THE BLOG

London Living... Standard Life for Private Renters

23/02/2016 11:27 GMT | Updated 21/02/2017 10:12 GMT

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This is "Barry". He lives in my room.

I've named this monstrosity of damp and mould to make light of how depressing it is to be 29 years old and living in a vermin infested house that's evidently structurally unsafe because even the roof wants out (it's falling apart)!

When I first moved to London from Kent, desperate to move out of my mum's I convinced myself that £600 a month for a room in a shared house in London was reasonable. It wasn't affordable - particularly with the additional costs of the deposit plus admin fees plus one month's rent upfront, but that was just standard for living in London right?

Renting through an agency you expect the Ritz of privately renting - decent internet to watch First Dates without the rude interruption of buffering; broken appliances and basic repairs to be fixed within a reasonable time frame. Not the case. One morning the front door lock jammed: being locked inside our house was not a priority to the agency leaving us with no alternative but to climb out of my bedroom window (thank God I had the downstairs room!) in order to get to work; the upstairs toilet was left blocked for almost half a year in a house with seven people. Oh yes! I forgot that bit. When I first moved in it was five of us and by the time I moved out it was seven of us sharing one kitchen and one bathroom.

Paying £600 for a room - I guess you lived in Finchley or something right? I hear you ask.

No...

... Forest Gate - an area where you dare not go out for a run at sundown else you get chased by a random crazy horny guy in his car (actually happened to one of my housemates!).

Paying £600 a month forever was never going to be feasible on my measly Teaching Assistant salary, so lucky for me, my six weeks summer holidays were spent looking at houses in such disrepair they looked like Kenny's house in South Park.

Eventually I found a room in a shared house in Leyton for £450 a month. At the time, the house wasn't in the best condition, however it was affordable, the guys who lived there seemed awesome (I'm like "Jess" from New Girl! Yay!) Plus I was led to believe that the Landlord had honest intentions to fix the house up. So when I first moved in, "Barry" was just a speck of brownness on my wall. However English Summer rain, followed by English Autumn rain, followed by English Winter rain made "Barry" a fat boy!

I've been waiting six months for "Barry" to be euthanised. I've been waiting six months for my landlord to take action - that's six months of breathing problems and six months of stress. I'm probably slowly being poisoned to death by big fat mouldy "Barry" as we speak.

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All jokes aside, renting in London is dire.

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An analysis by Labour's London mayoral candidate Sadiq Khan published earlier this month in The Huffington Post, showed that those renting in London through a letting agency face fees on top of a deposit equivalent to six weeks of rent and at least one month's rent in advance.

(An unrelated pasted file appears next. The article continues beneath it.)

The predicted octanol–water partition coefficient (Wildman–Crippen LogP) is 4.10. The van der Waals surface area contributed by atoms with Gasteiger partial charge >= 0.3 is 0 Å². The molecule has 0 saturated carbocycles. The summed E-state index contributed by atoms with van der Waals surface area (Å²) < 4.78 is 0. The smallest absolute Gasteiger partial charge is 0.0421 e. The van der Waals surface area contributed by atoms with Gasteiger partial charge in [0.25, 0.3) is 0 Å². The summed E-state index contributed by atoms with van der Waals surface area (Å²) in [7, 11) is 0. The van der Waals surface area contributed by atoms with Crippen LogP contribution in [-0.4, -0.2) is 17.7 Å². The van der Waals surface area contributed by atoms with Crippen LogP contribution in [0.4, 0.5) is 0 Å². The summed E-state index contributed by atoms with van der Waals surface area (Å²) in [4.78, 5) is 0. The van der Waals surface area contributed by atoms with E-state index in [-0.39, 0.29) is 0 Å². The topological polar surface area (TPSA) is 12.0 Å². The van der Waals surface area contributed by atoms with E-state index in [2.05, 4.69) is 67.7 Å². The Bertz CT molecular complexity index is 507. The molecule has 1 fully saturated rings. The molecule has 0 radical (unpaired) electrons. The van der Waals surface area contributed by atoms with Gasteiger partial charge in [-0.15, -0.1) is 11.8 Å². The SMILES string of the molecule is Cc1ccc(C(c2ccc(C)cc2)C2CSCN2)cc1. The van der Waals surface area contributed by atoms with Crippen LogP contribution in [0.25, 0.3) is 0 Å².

The average deposit in London is around £1,940, while the average first month's rent is £1,400. On top of that comes the average letting agent fee, which is £397.

As I said before, standard for living in London.

Many critics have argued this is what you get for choosing to live in London, however, if you were born and bred in London with a family unit and a social circle isn't it fair to expect to be able to stay in your hometown? Hidden and Homeless (BBC Three documentary) Stephen Manderson (Professor Green), meets Jerome who born and raised in London, has a full time job and yet cannot afford to rent a home of his own in London. With two kids visiting at the weekends, he cannot settle for mould and vermin as compulsory roommates either. He has been forced to couch surf until he can finally afford to rent a home of his own - and who knows when that will be. I moved into London because having a chronic illness, I could no longer endure the constant commuting. Why should we be victims to unsustainable living conditions because of where we choose - or perhaps have - to live?

So what are the Government doing to protect tenants in London?

Are they building affordable housing for us to live in?

No.

Are they increasing our salaries in order for the working-class to be able to have not only a better standard of living, but also a better quality of life?

No.

Many critics argue that landlords are being scapegoated and in fact it is tenants who are causing the problems of disrepair and damage. Of course there are bad tenants - my argument here isn't that all landlords are villains and that all tenants are damsels in distress. However, a bad egg doesn't make a bad dozen.

According to Shelter, 1 in 4 Londoners rent from a private landlord which could be because like me, they cannot afford to rent through an agency. They also found that almost 500,000 renters had the misfortune of dealing with a rogue landlord last year, yet only 487 of these landlords were successfully prosecuted.

We as tenants need stronger laws to protect us. Surely that is a basic human right? Rent in Central London over the past year has increased over seven percent and by the looks of previous trends will continue to rise.

Will you join Shelter in their campaign to put an end to unaffordable, unstable and unsafe housing in the private sector?

http://england.shelter.org.uk/support_us/campaigns/fixrenting

(If you do need help and advice with housing - particularly with privately renting, Shelter and Citizens Advice Bureau offer great advice and direction to inform you of your rights.)